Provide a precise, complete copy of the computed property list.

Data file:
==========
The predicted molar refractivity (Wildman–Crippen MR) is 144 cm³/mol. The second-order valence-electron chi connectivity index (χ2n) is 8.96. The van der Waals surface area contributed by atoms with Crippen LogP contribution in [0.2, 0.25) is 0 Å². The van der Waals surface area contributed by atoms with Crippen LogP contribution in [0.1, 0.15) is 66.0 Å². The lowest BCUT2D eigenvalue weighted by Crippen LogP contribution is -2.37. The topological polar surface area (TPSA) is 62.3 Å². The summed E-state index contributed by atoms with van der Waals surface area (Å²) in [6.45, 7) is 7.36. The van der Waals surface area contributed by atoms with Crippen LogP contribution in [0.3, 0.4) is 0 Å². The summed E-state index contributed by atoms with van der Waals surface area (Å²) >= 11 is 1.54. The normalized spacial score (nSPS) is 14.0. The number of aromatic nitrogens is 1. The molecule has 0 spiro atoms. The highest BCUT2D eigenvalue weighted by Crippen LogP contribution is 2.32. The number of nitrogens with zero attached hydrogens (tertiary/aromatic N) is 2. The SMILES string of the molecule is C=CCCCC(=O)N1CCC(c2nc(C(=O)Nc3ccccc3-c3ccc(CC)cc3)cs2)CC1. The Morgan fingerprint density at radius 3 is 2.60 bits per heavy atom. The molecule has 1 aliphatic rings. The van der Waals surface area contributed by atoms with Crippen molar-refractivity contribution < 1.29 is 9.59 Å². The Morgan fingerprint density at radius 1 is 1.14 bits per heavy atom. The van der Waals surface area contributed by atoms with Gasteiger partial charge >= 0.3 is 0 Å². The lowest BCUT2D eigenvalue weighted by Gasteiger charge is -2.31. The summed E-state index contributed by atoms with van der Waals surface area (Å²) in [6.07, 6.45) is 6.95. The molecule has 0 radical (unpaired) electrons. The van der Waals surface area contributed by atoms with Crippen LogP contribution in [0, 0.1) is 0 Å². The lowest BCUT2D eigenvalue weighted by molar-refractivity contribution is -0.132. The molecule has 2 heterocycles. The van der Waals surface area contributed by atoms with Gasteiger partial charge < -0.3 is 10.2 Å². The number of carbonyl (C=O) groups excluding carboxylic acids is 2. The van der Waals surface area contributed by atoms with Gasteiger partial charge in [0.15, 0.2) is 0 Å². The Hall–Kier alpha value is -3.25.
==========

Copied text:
The predicted molar refractivity (Wildman–Crippen MR) is 144 cm³/mol. The second-order valence-electron chi connectivity index (χ2n) is 8.96. The van der Waals surface area contributed by atoms with Crippen LogP contribution in [0.2, 0.25) is 0 Å². The van der Waals surface area contributed by atoms with Crippen LogP contribution in [0.1, 0.15) is 66.0 Å². The lowest BCUT2D eigenvalue weighted by Crippen LogP contribution is -2.37. The topological polar surface area (TPSA) is 62.3 Å². The summed E-state index contributed by atoms with van der Waals surface area (Å²) in [6.45, 7) is 7.36. The van der Waals surface area contributed by atoms with Crippen LogP contribution in [0.3, 0.4) is 0 Å². The summed E-state index contributed by atoms with van der Waals surface area (Å²) >= 11 is 1.54. The normalized spacial score (nSPS) is 14.0. The number of aromatic nitrogens is 1. The molecule has 0 spiro atoms. The highest BCUT2D eigenvalue weighted by Crippen LogP contribution is 2.32. The number of nitrogens with zero attached hydrogens (tertiary/aromatic N) is 2. The SMILES string of the molecule is C=CCCCC(=O)N1CCC(c2nc(C(=O)Nc3ccccc3-c3ccc(CC)cc3)cs2)CC1. The Morgan fingerprint density at radius 3 is 2.60 bits per heavy atom. The molecule has 1 aliphatic rings. The van der Waals surface area contributed by atoms with Crippen molar-refractivity contribution < 1.29 is 9.59 Å². The Morgan fingerprint density at radius 1 is 1.14 bits per heavy atom. The van der Waals surface area contributed by atoms with Gasteiger partial charge >= 0.3 is 0 Å². The lowest BCUT2D eigenvalue weighted by Gasteiger charge is -2.31. The summed E-state index contributed by atoms with van der Waals surface area (Å²) in [6.07, 6.45) is 6.95. The molecule has 0 radical (unpaired) electrons. The van der Waals surface area contributed by atoms with Crippen LogP contribution in [0, 0.1) is 0 Å². The lowest BCUT2D eigenvalue weighted by molar-refractivity contribution is -0.132. The molecule has 2 heterocycles. The van der Waals surface area contributed by atoms with Gasteiger partial charge < -0.3 is 10.2 Å². The number of carbonyl (C=O) groups excluding carboxylic acids is 2. The van der Waals surface area contributed by atoms with Gasteiger partial charge in [0.15, 0.2) is 0 Å². The Hall–Kier alpha value is -3.25.